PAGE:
Shredded flowers, dirt, shards of pottery, paper, and whatever else had been caught up in the maelstrom, suddenly plunged to the floor, leaving a layer of filthy over furniture and carpeting.

Astounded, Edith squinted through the haze of dust choking the great room; the abrupt, awkward silence strangely deafening. Incredibly the glass wall appeared undamaged, the huge panes free of obvious separations or cracks.

Eyes averted, she returned the globe to its cradle inside the Lover’s Box, the flickering blue flame never leaving sight of Debra’s vacant gaze. Edith shakily collapsed next to the scorched, reeking sofa and lamely ran a tongue over teeth coated in grit. In numb silence she waited for help to arrive.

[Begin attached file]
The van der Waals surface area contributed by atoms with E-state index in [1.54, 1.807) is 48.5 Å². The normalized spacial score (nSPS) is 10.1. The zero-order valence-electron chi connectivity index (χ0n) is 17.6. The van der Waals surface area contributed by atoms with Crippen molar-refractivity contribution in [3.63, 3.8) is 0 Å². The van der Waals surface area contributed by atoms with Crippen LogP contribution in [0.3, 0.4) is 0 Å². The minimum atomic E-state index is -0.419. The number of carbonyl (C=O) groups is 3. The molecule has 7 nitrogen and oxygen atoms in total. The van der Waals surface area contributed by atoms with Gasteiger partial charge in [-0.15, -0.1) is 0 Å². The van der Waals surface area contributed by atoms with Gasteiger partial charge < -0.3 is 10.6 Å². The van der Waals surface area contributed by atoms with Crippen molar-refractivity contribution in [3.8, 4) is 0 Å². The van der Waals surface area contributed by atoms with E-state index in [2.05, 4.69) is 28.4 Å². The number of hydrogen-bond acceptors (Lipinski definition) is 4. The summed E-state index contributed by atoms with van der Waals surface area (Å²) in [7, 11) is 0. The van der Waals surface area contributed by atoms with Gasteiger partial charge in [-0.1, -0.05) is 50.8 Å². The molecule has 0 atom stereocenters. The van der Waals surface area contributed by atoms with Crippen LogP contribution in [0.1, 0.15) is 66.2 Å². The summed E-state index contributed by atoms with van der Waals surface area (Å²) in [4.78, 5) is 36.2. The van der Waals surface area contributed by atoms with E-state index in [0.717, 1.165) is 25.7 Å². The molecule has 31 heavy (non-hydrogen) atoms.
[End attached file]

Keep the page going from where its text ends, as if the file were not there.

*   *   *

Colors blended—pale amethyst invading deeper blue, merging into wispy strands of black. Somehow she was back in the mysterious domain of the globe. And like before, all sense of time and dimension were lost. Void of physical substance, instinct warned that resistance was pointless.

The mind’s eye remained vigilant, instantly aware when darkness thinned, brightening into shades of gray.

Just beyond the engulfing mass of shifting mist, they waited for her. Legions of black haired, black eyed men and women, their unadorned jumpsuits blending like camouflage against the dimensionless, gray ambiance.

Thousands of minds gave welcome. Her consciousness staggered under the unbearable onslaught of thoughts and images begging for hope, crying in fear. Protective barriers were useless. With no control and no defenses, Debra helplessly waited for awareness to rupture into oblivion . . .

“ENOUGH!”

Compliance to the harsh command was instant. The multitude of judgments and feelings receded as one, leaving in its place a sense of indebted esteem.